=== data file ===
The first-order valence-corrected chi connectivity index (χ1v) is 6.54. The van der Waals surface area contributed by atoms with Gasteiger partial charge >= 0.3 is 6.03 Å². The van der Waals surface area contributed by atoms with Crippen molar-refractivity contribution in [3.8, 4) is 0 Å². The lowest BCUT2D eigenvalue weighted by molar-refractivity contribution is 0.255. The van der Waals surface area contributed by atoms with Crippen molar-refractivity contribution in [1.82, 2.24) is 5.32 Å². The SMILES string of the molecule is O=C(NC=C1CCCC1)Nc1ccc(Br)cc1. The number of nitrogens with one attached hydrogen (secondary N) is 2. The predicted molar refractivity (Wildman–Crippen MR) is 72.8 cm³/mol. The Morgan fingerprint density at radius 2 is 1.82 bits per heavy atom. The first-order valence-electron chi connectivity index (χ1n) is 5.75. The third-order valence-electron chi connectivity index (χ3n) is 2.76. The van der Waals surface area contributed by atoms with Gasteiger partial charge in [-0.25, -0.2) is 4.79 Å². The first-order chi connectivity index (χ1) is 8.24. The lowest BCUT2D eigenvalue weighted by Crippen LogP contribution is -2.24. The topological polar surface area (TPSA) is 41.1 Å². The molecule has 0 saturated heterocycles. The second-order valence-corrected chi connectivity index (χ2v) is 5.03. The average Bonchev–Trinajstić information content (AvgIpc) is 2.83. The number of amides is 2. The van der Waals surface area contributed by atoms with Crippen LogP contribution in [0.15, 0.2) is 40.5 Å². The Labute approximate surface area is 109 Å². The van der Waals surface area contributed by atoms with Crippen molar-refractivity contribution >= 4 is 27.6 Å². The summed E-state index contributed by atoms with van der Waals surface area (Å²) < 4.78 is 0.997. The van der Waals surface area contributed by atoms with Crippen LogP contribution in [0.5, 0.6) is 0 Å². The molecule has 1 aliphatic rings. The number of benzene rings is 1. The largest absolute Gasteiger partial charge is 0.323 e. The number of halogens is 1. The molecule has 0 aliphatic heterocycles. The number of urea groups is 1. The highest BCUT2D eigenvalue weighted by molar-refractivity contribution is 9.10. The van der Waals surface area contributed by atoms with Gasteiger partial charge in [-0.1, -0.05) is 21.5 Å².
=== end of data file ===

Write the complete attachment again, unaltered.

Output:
The first-order valence-corrected chi connectivity index (χ1v) is 6.54. The van der Waals surface area contributed by atoms with Gasteiger partial charge >= 0.3 is 6.03 Å². The van der Waals surface area contributed by atoms with Crippen molar-refractivity contribution in [3.8, 4) is 0 Å². The lowest BCUT2D eigenvalue weighted by molar-refractivity contribution is 0.255. The van der Waals surface area contributed by atoms with Crippen molar-refractivity contribution in [1.82, 2.24) is 5.32 Å². The SMILES string of the molecule is O=C(NC=C1CCCC1)Nc1ccc(Br)cc1. The number of nitrogens with one attached hydrogen (secondary N) is 2. The predicted molar refractivity (Wildman–Crippen MR) is 72.8 cm³/mol. The Morgan fingerprint density at radius 2 is 1.82 bits per heavy atom. The first-order valence-electron chi connectivity index (χ1n) is 5.75. The third-order valence-electron chi connectivity index (χ3n) is 2.76. The van der Waals surface area contributed by atoms with Gasteiger partial charge in [-0.25, -0.2) is 4.79 Å². The first-order chi connectivity index (χ1) is 8.24. The lowest BCUT2D eigenvalue weighted by Crippen LogP contribution is -2.24. The topological polar surface area (TPSA) is 41.1 Å². The molecule has 0 saturated heterocycles. The second-order valence-corrected chi connectivity index (χ2v) is 5.03. The average Bonchev–Trinajstić information content (AvgIpc) is 2.83. The number of amides is 2. The van der Waals surface area contributed by atoms with Crippen LogP contribution in [0.15, 0.2) is 40.5 Å². The Labute approximate surface area is 109 Å². The van der Waals surface area contributed by atoms with Crippen molar-refractivity contribution >= 4 is 27.6 Å². The summed E-state index contributed by atoms with van der Waals surface area (Å²) < 4.78 is 0.997. The van der Waals surface area contributed by atoms with Crippen LogP contribution in [0.5, 0.6) is 0 Å². The molecule has 1 aliphatic rings. The number of benzene rings is 1. The largest absolute Gasteiger partial charge is 0.323 e. The number of halogens is 1. The molecule has 0 aliphatic heterocycles. The number of urea groups is 1. The highest BCUT2D eigenvalue weighted by molar-refractivity contribution is 9.10. The van der Waals surface area contributed by atoms with Gasteiger partial charge in [-0.1, -0.05) is 21.5 Å².